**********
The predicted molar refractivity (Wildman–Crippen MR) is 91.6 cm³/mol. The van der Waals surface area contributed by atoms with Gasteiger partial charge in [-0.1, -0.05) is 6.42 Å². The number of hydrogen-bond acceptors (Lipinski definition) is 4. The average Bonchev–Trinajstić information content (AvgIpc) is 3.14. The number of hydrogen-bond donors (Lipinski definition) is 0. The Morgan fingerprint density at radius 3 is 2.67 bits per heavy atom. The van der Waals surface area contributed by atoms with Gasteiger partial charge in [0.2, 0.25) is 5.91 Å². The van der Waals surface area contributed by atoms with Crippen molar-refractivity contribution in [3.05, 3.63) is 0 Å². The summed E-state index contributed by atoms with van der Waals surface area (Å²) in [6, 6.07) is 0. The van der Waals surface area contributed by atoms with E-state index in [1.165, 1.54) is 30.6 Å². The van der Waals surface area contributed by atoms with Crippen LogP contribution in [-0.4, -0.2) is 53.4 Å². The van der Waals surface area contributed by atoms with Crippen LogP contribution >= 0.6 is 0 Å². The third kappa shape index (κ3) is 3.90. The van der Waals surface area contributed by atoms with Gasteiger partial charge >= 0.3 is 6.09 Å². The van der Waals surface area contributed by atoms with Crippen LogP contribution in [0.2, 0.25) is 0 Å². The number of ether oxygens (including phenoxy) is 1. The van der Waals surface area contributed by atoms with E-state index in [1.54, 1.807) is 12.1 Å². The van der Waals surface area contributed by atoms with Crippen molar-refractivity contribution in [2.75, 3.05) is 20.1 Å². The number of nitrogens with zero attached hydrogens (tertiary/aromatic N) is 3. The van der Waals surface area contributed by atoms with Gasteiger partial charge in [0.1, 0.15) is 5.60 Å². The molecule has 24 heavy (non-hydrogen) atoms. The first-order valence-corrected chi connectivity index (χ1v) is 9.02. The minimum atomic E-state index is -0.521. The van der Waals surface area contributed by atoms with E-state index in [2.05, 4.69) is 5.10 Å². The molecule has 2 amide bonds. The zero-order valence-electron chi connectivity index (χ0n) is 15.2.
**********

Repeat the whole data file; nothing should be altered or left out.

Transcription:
The predicted molar refractivity (Wildman–Crippen MR) is 91.6 cm³/mol. The van der Waals surface area contributed by atoms with Gasteiger partial charge in [-0.1, -0.05) is 6.42 Å². The number of hydrogen-bond acceptors (Lipinski definition) is 4. The average Bonchev–Trinajstić information content (AvgIpc) is 3.14. The number of hydrogen-bond donors (Lipinski definition) is 0. The Morgan fingerprint density at radius 3 is 2.67 bits per heavy atom. The van der Waals surface area contributed by atoms with Gasteiger partial charge in [0.2, 0.25) is 5.91 Å². The van der Waals surface area contributed by atoms with Crippen molar-refractivity contribution in [3.05, 3.63) is 0 Å². The summed E-state index contributed by atoms with van der Waals surface area (Å²) in [6, 6.07) is 0. The van der Waals surface area contributed by atoms with E-state index in [1.165, 1.54) is 30.6 Å². The van der Waals surface area contributed by atoms with Crippen LogP contribution in [-0.4, -0.2) is 53.4 Å². The van der Waals surface area contributed by atoms with Crippen LogP contribution >= 0.6 is 0 Å². The third kappa shape index (κ3) is 3.90. The van der Waals surface area contributed by atoms with Gasteiger partial charge >= 0.3 is 6.09 Å². The van der Waals surface area contributed by atoms with Crippen LogP contribution in [0.2, 0.25) is 0 Å². The number of ether oxygens (including phenoxy) is 1. The van der Waals surface area contributed by atoms with E-state index in [1.54, 1.807) is 12.1 Å². The van der Waals surface area contributed by atoms with Crippen molar-refractivity contribution in [2.75, 3.05) is 20.1 Å². The number of nitrogens with zero attached hydrogens (tertiary/aromatic N) is 3. The van der Waals surface area contributed by atoms with Gasteiger partial charge in [0.1, 0.15) is 5.60 Å². The molecule has 24 heavy (non-hydrogen) atoms. The first-order valence-corrected chi connectivity index (χ1v) is 9.02. The minimum atomic E-state index is -0.521. The van der Waals surface area contributed by atoms with E-state index in [2.05, 4.69) is 5.10 Å². The molecule has 2 amide bonds. The zero-order valence-electron chi connectivity index (χ0n) is 15.2.